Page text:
How to Identify Stress in Children and Adolescents.
Our children and adolescents can experience stress from a variety of sources such as school, athletics, peer relationships, or challenges at home. At times, they may experience stress from multiple sources at the same time. Although not always easy, it is important for parents to stay in sync with their child’s level of stress and provide support before it begins to negatively impact their emotional state and impair their ability to function effectively in their daily life. Below are a few steps parents can take to stay in touch with their child or adolescent’s stress level:
Keep an eye out for negative changes in behavior: it is often difficult for children and adolescents to recognize and communicate about stress they are experiencing. As a result, parents need to be on the look out for changes in behavior that could indicate their children are experiencing significant stress. Behaviors to look for include: irritability, moodiness, withdrawing from friends or family, frequently or easily crying, avoiding activities they once seemed to enjoy, difficulty sleeping, excessive sleeping, or easily angered.
Know that “feeling sick” can be a sign of stress: as noted above, children are not always able to identify and verbalize feelings of significant stress. Because of this and particularly in young children, stress can be expressed as physical symptoms of illness such as stomach aches or headaches. If, after being checked and cleared by a physician, you child experiences an increase of physical symptoms in certain situations like before school tests or particular social situations it may be a sign of significant stress.
Stay in touch with how your child is interacting with peers: Although parents can usually keep close tabs on how their child is doing at home, keeping up with how they are doing in other social situations such as school is not always as easy. However, just because your child seems to be doing well at home, it is not an indicator that things are going well elsewhere. To stay in touch with how your child is functioning in the world outside of home it is important to develop and maintain a network of connections with parents, coaches, teachers, school administrators and other leaders of your child’s extracurricular activities. Staying connected in this way can give you early indicators that your child is struggling or experiencing significant stress, allowing you to intervene and provide support quickly.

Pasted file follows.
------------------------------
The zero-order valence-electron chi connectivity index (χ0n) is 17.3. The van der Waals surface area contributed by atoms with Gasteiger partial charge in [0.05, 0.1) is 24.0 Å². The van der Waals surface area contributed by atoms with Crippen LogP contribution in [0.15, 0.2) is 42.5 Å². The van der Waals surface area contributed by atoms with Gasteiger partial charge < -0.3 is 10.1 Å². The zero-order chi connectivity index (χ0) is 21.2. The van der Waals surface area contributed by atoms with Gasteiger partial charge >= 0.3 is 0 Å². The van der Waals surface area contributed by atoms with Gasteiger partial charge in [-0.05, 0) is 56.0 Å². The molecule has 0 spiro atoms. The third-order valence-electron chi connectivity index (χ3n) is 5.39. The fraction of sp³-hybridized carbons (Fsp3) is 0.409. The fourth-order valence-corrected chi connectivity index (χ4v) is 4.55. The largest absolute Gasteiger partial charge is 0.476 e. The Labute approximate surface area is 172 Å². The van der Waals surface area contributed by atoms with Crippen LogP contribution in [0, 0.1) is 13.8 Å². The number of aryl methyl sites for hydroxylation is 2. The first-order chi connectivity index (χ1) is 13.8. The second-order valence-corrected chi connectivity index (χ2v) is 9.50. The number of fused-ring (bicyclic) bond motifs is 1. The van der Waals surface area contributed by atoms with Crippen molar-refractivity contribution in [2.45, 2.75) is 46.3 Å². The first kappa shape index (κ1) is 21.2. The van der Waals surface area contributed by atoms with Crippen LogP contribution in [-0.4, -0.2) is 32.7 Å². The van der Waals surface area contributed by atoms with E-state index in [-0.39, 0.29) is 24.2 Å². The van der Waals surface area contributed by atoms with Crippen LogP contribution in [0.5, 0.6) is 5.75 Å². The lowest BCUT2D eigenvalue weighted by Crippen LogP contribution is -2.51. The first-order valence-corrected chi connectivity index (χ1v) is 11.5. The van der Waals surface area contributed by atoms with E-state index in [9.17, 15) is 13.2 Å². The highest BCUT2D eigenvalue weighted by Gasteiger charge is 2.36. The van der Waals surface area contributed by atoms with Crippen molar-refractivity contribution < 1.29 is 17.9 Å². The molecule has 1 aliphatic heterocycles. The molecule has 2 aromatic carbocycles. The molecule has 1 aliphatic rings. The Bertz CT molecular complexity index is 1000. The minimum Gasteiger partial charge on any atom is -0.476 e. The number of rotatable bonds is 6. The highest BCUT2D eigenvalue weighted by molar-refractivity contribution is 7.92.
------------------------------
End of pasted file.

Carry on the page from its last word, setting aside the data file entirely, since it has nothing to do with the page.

Listen for words that may indicate stress: Children do not often talk about stress by saying they are “stressed out”. As parents it is important to listen for words children often use to indicate they are feeling the effects of significant stress. Listen for words such as “worried, confused, angry, or annoyed”. Stress can also be expressed in negative language about themselves or the world around them. Listen for statements such as, “I’m stupid,” “I can never do anything right,” “No one likes me.” When you hear these or similar statements it is important to sit with your child and explore the source of these statements. Doing so can identify the source of the stress and help determine whether your intervention is needed.
Don’t be afraid to ask for help: When the stress is overwhelming and, despite your best efforts, your child is struggling to effectively cope, do not be afraid to ask for help. Psychologists are trained professionals who can help identify the sources of stress, develop a plan for reducing the overwhelming stress and help build skills for more effectively managing stress in the future.